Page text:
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District B13

All right, I will confess that I'm an action junkie and

District B13

offers a heady rush in what was looking like a dry summer action season. But just as

Shaun of the Dead

was a horror film for both horror fans and people who don't like horror,

District B13

is an action film for action junkies as well as people who may not like action. The reason: it has such an energetic exuberance that it's hard to resist.

District B13 features what can be described as a French-inspired urban extreme sport known as parkour or free running. Parkour is basically running very fast and overcoming any obstacle that comes in your way without ever backtracking, stopping or slowing down. It's insane forward movement that can take a runner across rooftops, down flights of stairs, and over, under or through railings, fences and cars. The film's lead actor, David Belle, is one of the co-founders of parkour, which has been featured in the French film Yamakasi (2001), in an inspired BBC TV spot and in American shows such as CSI . A parkour website offers up some breathtaking videos but with a 'don't try this at home' warning. And District B13 should carry the same disclaimer because it makes amazing stunts look so effortless as it revels in the delight of bodies in exquisite motion. Yet while the film makes use of parkour, it's never a slave to it. Parkour merely serves as the action style of the two main characters and it gives the film its amazingly fresh vigor.

France's Luc Besson scripted District B13 . Besson (who directed Subway, La Femme Nikita and The Fifth Element ) has become a French cinematic institution as he writes, produces and directs the films that pull in big bucks at the box office both at home and abroad. For B13 he chose Pierre Morel as director. Morel had been the cinematographer on two films Besson has produced' Transporter 2 and Unleashed 'both action films. For B13 , Besson and Morel essentially mix elements from Escape from New York , Jackie Chan movies and the recent Thai film Ong Bak .

B13 refers to an area in Paris in the near future. This particular area is high in crime and low in income. It's a problem spot that the government has given up on and has decided to simply wall off the offending area'the same way the criminals in New York were walled into their prison and left to their own devices in John Carpenter's Escape From New York . Leito (David Belle) was born and raised in the B13 district and he's fed up with the crime and the way the government abandoned the law abiding citizens still living within the walls. In one of the film's early scenes, Leito sabotages a mob drug deal and then has to outrun the hulking henchmen. From the moment Leito flies out the apartment door and leaps over the mobsters'seeming to walk up hallway walls'the film has you hooked. The plot may smack of formula and the story may follow a familiar course but the action combined with the unpretentiousness of Morel's direction invest the familiar with fresh life.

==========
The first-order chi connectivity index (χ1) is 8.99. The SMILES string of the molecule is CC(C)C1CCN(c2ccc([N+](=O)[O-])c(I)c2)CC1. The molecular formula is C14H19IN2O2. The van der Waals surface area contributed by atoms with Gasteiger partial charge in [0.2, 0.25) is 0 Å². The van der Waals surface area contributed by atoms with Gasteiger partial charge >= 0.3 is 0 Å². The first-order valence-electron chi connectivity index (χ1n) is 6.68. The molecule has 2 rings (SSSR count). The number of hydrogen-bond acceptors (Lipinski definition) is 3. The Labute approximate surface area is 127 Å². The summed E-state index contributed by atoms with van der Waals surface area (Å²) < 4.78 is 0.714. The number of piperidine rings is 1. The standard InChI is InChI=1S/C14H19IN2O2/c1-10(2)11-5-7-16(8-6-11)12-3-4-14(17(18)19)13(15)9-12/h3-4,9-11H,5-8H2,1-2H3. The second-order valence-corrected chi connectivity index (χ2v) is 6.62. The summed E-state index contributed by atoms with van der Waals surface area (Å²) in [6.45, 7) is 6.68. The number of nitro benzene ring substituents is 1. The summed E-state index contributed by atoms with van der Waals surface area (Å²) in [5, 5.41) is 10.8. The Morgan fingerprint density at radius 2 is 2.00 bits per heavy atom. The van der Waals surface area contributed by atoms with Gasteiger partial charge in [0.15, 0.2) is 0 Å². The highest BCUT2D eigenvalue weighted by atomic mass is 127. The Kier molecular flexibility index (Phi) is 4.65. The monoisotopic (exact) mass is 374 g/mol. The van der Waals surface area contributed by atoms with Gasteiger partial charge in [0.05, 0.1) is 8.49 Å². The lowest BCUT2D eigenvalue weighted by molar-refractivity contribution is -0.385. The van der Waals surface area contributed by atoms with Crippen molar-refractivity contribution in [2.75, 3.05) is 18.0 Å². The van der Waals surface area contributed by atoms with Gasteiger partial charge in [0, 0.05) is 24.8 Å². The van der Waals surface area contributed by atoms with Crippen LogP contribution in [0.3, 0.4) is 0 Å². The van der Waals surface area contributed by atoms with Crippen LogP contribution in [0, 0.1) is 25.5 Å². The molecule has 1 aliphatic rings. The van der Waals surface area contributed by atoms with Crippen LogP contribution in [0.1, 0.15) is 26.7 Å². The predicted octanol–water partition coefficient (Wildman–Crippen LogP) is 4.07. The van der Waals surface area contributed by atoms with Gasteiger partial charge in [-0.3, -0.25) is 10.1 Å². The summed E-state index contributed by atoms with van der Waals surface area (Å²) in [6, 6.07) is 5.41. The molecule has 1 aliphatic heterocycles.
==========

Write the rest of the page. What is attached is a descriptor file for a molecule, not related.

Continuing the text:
Although Leito flees the mob, the local cops (who are closing up shop and getting ready to leave B13 literally to the mob) end up betraying him. The result is that the mob gets Leito's sister, while Leito kills a cop and then lands in jail. Fast forward to six months later. Damien (Cyril Raffaelli) is an undercover cop who's just been given the assignment of having to go to B13 to recover a stolen nuclear missile that just happens to be in the hands of the same mobster who has Leito's sister. So Damien decides to break Leito out of prison in the hopes that the former B13 resident can get him inside and to the missile so he can disarm it.

The story is simple and straightforward, and Morel and Besson don't pretend it's anything more than it is. Their approach is lean and mean as they barrel ahead with the same dexterity as Belle navigates the streets of Paris. They pair Belle up with Raffaelli, a former stunt double for Jean-Claude Van Damme. Raffaelli had worked for Besson in the past as a stunt man and occasional actor (he fought Jet Li at the end of the Besson produced Kiss of the Dragon ). Raffaelli is not a parkour specialist but he takes to the sport with skill and agility. He and Belle, who get to go at each other at the end, are just amazing human special effects. The film claims to be CGI-free so all the stunts you see are done without the benefit of wires or blue screens. Morel, taking his cue from Jackie Chan (who actually took his cue from dancer Gene Kelly), shoots most of the action wide and without excessive cutting. This pulls us into the action and makes us appreciate the talent of the two leads. The action scenes also recall the recent Ong Bak in which Tony Jaa navigated the streets of Thailand with similar exuberance and furious speed.

B13 has a rebel spirit, and in a manner similar to John Carpenter's Escape from New York , it displays a satiric edge as it takes potshots at corrupt government officials and the hypocrisy of those at the top. It also possesses a driving pop/rap score that perfectly compliments the action.

District B13 (rated R for language, violence, drug use and sexual content) is a perfect summer action film and it quite simply kick butt on anything coming out of Hollywood at the moment.

Companion viewing: Escape From New York, Ong Bak: The Thai Warrior, Time and Tide (watch for a chase through an apartment building like the one that opens B13 ) -----

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